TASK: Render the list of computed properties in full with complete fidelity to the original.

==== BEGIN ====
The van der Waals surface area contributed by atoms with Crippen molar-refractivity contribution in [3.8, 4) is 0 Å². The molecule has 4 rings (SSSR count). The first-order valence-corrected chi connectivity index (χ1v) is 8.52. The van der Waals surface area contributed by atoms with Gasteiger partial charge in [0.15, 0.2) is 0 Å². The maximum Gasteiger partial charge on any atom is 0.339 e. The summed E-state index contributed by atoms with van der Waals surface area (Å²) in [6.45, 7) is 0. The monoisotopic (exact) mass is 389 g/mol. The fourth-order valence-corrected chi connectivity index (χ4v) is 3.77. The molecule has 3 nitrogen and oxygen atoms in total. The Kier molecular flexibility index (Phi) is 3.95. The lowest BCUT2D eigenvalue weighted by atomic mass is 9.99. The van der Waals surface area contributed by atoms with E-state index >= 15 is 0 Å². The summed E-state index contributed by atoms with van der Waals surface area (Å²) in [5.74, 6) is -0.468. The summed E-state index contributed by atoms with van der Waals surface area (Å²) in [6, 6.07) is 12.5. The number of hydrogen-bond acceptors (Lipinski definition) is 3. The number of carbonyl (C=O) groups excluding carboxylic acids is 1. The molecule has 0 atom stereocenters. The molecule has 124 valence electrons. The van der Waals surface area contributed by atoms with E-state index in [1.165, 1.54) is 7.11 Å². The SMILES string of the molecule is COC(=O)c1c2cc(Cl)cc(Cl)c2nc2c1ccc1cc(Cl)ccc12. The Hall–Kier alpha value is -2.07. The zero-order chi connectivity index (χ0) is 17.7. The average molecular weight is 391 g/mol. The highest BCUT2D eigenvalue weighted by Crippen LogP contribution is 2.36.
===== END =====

The van der Waals surface area contributed by atoms with Crippen molar-refractivity contribution in [3.8, 4) is 0 Å². The molecule has 4 rings (SSSR count). The first-order valence-corrected chi connectivity index (χ1v) is 8.52. The van der Waals surface area contributed by atoms with Gasteiger partial charge in [0.15, 0.2) is 0 Å². The maximum Gasteiger partial charge on any atom is 0.339 e. The summed E-state index contributed by atoms with van der Waals surface area (Å²) in [6.45, 7) is 0. The monoisotopic (exact) mass is 389 g/mol. The fourth-order valence-corrected chi connectivity index (χ4v) is 3.77. The molecule has 3 nitrogen and oxygen atoms in total. The Kier molecular flexibility index (Phi) is 3.95. The lowest BCUT2D eigenvalue weighted by atomic mass is 9.99. The van der Waals surface area contributed by atoms with E-state index >= 15 is 0 Å². The summed E-state index contributed by atoms with van der Waals surface area (Å²) in [5.74, 6) is -0.468. The summed E-state index contributed by atoms with van der Waals surface area (Å²) in [6, 6.07) is 12.5. The number of hydrogen-bond acceptors (Lipinski definition) is 3. The number of carbonyl (C=O) groups excluding carboxylic acids is 1. The molecule has 0 atom stereocenters. The molecule has 124 valence electrons. The van der Waals surface area contributed by atoms with E-state index in [1.165, 1.54) is 7.11 Å². The SMILES string of the molecule is COC(=O)c1c2cc(Cl)cc(Cl)c2nc2c1ccc1cc(Cl)ccc12. The Hall–Kier alpha value is -2.07. The zero-order chi connectivity index (χ0) is 17.7. The average molecular weight is 391 g/mol. The highest BCUT2D eigenvalue weighted by Crippen LogP contribution is 2.36.